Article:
The raw numbers show clear acceleration of the deterioration in the Funds dynamics. They also give us some insights into the employment situation in the country. The conclusions are not good.
A little–noticed law could soon result in smaller Social Security checks for hundreds of thousands of the elderly and disabled who owe the U.S. money from defaulted loans and other debts more than a decade old. Social Security benefits are off–lim
A little–noticed law could soon result in smaller Social Security checks for hundreds of thousands of the elderly and disabled who owe the U.S. money from defaulted loans and other debts more than a decade old. Social Security benefits are off–limits
The Congressional Budget Office had projected it would operate in the red in 2010 and 2011, but a deeper economic slump could make those losses larger than anticipated.
Bob Chapman on Radio Liberty; damning show part 1 http://www.youtube.com/watch?v=ISvqPPivKzw part 2 http://www.youtube.com/watch?v=LgdAifO6o94 part 3 http://www.youtube.com/watch?v=Vq-8SCi0L2A part 4 http://www.youtube.com/watch?v=jRurnjqnCXY pa
"Early Retirements Strain Social Security System." Strain? How about calling a spade a spade and letting people know up front that Social Security is about to run a deficit?
A new bill introduced in the U.S. House of Representatives would give the average beneficiary an additional $415.20 in Social Security payments in 2010, a boost of $34.60 per month.
The Social Security Trust Fund reported an August net deficit of $5.865 Billion. This is the largest monthly deficit in nineteen years. Base on recent years data it was not surprising the Fund ran a deficit in August. But the magnitude of the shortfall was a surprise to me. This deficit is now the seventh in the past twelve months. That pace has never been seen before. We deal with very big numbers these days. 100rds of billions and trillions are how we measure things. So a $6b monthly deficit for the Fund would appear to be a ho-hum. That is not correct. This is an important number. The Actuarial analysis of the Fund is misdirected. Their focus is based on the future value. It should be focused on the here and now. In the June annual report the Trustees concluded that the Fund would be broke in 2037. This conclusion is so far into the future that it is easy for everyone involved to say, “this is a next year problem, health care comes first”. Stephen Goss the Fund’s head honcho s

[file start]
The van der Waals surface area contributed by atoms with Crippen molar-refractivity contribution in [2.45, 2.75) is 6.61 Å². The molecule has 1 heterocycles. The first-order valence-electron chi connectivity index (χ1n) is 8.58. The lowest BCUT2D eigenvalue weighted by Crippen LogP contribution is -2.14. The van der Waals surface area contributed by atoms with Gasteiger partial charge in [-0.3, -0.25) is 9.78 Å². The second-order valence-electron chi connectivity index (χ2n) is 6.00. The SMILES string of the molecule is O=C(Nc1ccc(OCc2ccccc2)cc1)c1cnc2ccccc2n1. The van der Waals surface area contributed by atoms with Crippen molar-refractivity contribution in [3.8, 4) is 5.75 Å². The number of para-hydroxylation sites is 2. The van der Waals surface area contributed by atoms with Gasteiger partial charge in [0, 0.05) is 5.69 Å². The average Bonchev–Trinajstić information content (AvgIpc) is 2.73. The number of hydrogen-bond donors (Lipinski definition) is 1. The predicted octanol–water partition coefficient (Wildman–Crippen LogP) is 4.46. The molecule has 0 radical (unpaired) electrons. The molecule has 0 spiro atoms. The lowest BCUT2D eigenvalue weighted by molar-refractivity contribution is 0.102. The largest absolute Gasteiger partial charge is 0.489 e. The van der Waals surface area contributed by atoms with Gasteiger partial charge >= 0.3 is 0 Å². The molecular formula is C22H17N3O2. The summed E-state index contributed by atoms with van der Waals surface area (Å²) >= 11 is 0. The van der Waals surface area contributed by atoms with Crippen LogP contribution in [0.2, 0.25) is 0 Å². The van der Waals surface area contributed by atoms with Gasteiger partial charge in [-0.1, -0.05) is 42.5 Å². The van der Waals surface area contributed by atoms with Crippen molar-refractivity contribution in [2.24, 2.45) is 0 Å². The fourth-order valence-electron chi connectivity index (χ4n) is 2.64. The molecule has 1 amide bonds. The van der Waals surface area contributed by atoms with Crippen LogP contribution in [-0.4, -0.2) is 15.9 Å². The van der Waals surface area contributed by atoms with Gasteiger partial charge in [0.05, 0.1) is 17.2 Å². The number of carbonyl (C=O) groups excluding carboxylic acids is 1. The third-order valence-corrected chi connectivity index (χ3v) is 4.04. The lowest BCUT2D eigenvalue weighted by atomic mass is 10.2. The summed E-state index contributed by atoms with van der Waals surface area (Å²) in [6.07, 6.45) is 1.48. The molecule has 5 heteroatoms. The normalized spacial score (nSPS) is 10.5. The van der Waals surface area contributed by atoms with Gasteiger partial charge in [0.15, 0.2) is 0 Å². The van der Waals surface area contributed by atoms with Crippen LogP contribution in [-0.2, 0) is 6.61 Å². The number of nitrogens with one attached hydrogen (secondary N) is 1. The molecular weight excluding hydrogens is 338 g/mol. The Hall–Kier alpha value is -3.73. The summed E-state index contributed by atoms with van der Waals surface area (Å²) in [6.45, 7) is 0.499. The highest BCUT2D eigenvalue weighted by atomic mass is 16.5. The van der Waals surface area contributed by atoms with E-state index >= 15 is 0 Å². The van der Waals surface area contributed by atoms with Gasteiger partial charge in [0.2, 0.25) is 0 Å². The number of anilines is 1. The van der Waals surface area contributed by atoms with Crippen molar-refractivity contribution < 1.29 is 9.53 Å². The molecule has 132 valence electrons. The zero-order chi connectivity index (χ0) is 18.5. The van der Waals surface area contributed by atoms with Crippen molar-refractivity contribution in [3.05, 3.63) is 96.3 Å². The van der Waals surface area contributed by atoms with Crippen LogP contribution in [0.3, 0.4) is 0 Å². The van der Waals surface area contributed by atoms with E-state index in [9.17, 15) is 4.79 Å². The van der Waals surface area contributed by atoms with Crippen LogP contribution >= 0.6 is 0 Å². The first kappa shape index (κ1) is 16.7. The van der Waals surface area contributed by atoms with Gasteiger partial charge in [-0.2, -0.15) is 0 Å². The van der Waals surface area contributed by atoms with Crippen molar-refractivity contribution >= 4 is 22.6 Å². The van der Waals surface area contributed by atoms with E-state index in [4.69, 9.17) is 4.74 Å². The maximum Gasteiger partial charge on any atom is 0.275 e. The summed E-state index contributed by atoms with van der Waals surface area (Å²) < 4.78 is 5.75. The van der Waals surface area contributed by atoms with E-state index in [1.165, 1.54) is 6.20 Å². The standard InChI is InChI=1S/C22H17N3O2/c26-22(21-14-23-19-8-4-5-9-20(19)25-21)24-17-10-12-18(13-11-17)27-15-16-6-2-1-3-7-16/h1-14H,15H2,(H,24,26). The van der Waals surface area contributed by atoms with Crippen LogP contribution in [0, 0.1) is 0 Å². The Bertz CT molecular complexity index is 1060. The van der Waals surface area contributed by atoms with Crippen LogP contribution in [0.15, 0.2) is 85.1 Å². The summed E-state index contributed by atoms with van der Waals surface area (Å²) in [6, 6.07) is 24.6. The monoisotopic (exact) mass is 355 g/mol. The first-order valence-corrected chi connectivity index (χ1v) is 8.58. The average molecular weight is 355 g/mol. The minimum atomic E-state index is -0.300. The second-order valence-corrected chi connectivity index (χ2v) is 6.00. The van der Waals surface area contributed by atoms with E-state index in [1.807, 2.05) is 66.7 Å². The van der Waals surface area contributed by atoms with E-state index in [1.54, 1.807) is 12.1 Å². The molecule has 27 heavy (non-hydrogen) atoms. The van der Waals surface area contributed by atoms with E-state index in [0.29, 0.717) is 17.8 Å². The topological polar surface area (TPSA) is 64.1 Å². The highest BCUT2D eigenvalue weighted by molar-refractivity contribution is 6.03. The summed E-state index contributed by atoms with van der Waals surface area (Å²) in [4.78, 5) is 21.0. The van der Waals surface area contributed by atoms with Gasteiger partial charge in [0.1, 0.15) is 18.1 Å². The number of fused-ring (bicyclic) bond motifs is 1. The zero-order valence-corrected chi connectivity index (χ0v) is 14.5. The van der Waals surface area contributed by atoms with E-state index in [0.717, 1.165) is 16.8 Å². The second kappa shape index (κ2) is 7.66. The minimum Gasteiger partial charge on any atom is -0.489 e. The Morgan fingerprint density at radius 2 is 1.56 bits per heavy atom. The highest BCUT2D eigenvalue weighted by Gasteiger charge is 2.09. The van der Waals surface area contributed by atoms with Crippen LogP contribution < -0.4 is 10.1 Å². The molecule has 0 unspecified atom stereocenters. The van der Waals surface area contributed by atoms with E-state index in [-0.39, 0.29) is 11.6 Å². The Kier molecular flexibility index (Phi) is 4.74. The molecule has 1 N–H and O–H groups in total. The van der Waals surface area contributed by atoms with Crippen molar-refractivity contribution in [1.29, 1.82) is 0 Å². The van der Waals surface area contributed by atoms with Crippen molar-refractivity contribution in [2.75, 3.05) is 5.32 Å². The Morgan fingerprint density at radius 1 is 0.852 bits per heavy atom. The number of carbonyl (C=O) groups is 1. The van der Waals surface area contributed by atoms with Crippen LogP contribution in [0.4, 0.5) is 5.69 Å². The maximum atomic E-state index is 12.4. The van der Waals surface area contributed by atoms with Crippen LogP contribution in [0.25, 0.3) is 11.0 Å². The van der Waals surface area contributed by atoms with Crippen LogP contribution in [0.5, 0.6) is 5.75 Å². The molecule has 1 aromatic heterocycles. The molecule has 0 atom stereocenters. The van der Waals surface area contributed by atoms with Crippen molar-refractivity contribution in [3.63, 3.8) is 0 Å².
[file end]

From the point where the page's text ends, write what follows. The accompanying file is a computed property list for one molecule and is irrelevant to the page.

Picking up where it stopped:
Millions of older people face shrinking Social Security checks next year, the first time in a generation that payments would not rise.
The trustees who oversee Social Security are projecting there won’t be a cost of living adjustment (COLA) for the next 2 years. That hasn’t happened since automatic increases were adopted in 1975.
The CBO's annual Social Security Update is out, and its pretty ugly: This is pretty ugly; we were not supposed to have a negative income-to-outlay view on Social Security for another decade or so. Well, the recession fixed that. Tax receipts are in the toilet but outlays sure aren't. This is a major problem - everyone wants to point to the "zero hour" for Social Security when the "trust fund" goes negative, as is shown in this graph: This, unfortunately, is terribly misleading. The Social Security "Trust Fund" contains nothing other than IOUs. That is, it does not contain money, it contains "special" Treasury Bonds that form part of the "public debt." How much? According to Treasury, about $4.3 trillion dollars worth.
Here's a frightening prediction: The public pension system's trust fund could go into the red in the next year, far sooner than expected. Will it get the next huge bailout? The debate over health care has captured everyone's attention, but it appears the next big government program that needs to be addressed will be Social Security. That's the focus of the July 30 article "The next great bailout: Social Security" by Allan Sloan, Fortune's senior editor at large. Given that so few people really understand the Ponzi nature of the current Social Security financing scheme -- created in 1983 by a commission chaired by none other than the world's greatest serial blower of bubbles, Alan Greenspan -- I decided to reprise Sloan's article. (The Social Security problem is especially important because it likely will put additional pressure on the dollar and on bonds, and exacerbate the funding crisis down the road.)